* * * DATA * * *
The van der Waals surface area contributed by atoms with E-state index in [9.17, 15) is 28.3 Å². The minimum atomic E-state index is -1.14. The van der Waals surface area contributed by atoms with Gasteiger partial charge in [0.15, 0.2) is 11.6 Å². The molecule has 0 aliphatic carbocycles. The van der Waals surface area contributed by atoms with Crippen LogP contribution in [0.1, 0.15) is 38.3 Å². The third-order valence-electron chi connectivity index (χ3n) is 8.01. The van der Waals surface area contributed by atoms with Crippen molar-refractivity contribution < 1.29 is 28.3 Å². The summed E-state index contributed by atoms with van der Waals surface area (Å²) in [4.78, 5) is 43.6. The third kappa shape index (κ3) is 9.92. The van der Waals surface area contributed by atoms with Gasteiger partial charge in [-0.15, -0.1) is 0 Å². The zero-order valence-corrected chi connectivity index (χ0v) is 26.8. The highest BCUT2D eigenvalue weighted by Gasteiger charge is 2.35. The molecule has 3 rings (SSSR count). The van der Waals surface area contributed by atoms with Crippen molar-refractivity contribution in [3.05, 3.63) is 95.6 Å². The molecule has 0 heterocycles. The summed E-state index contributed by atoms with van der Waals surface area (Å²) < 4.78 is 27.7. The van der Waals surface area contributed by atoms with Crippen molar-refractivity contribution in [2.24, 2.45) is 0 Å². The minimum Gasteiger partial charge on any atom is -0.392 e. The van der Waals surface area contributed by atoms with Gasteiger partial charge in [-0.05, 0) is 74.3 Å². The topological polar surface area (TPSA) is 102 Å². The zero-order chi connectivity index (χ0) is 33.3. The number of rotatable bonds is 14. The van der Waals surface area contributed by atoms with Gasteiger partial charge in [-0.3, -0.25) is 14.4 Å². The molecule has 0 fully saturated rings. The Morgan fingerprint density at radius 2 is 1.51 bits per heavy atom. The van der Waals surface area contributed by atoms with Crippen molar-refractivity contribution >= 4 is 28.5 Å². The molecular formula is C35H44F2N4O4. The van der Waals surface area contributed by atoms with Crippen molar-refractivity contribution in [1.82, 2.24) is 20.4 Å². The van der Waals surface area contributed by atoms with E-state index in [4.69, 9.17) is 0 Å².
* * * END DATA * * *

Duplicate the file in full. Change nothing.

The van der Waals surface area contributed by atoms with E-state index in [9.17, 15) is 28.3 Å². The minimum atomic E-state index is -1.14. The van der Waals surface area contributed by atoms with Gasteiger partial charge in [0.15, 0.2) is 11.6 Å². The molecule has 0 aliphatic carbocycles. The van der Waals surface area contributed by atoms with Crippen LogP contribution in [0.1, 0.15) is 38.3 Å². The third-order valence-electron chi connectivity index (χ3n) is 8.01. The van der Waals surface area contributed by atoms with Crippen molar-refractivity contribution < 1.29 is 28.3 Å². The summed E-state index contributed by atoms with van der Waals surface area (Å²) in [4.78, 5) is 43.6. The third kappa shape index (κ3) is 9.92. The van der Waals surface area contributed by atoms with Gasteiger partial charge in [-0.15, -0.1) is 0 Å². The zero-order valence-corrected chi connectivity index (χ0v) is 26.8. The highest BCUT2D eigenvalue weighted by Gasteiger charge is 2.35. The molecule has 3 rings (SSSR count). The van der Waals surface area contributed by atoms with Crippen molar-refractivity contribution in [3.05, 3.63) is 95.6 Å². The molecule has 0 heterocycles. The summed E-state index contributed by atoms with van der Waals surface area (Å²) < 4.78 is 27.7. The van der Waals surface area contributed by atoms with Crippen molar-refractivity contribution in [2.24, 2.45) is 0 Å². The minimum Gasteiger partial charge on any atom is -0.392 e. The van der Waals surface area contributed by atoms with Gasteiger partial charge in [-0.05, 0) is 74.3 Å². The topological polar surface area (TPSA) is 102 Å². The zero-order chi connectivity index (χ0) is 33.3. The number of rotatable bonds is 14. The van der Waals surface area contributed by atoms with Gasteiger partial charge in [-0.3, -0.25) is 14.4 Å². The molecule has 0 fully saturated rings. The Morgan fingerprint density at radius 2 is 1.51 bits per heavy atom. The van der Waals surface area contributed by atoms with Crippen molar-refractivity contribution >= 4 is 28.5 Å². The molecular formula is C35H44F2N4O4. The van der Waals surface area contributed by atoms with Crippen molar-refractivity contribution in [1.82, 2.24) is 20.4 Å². The van der Waals surface area contributed by atoms with E-state index in [4.69, 9.17) is 0 Å².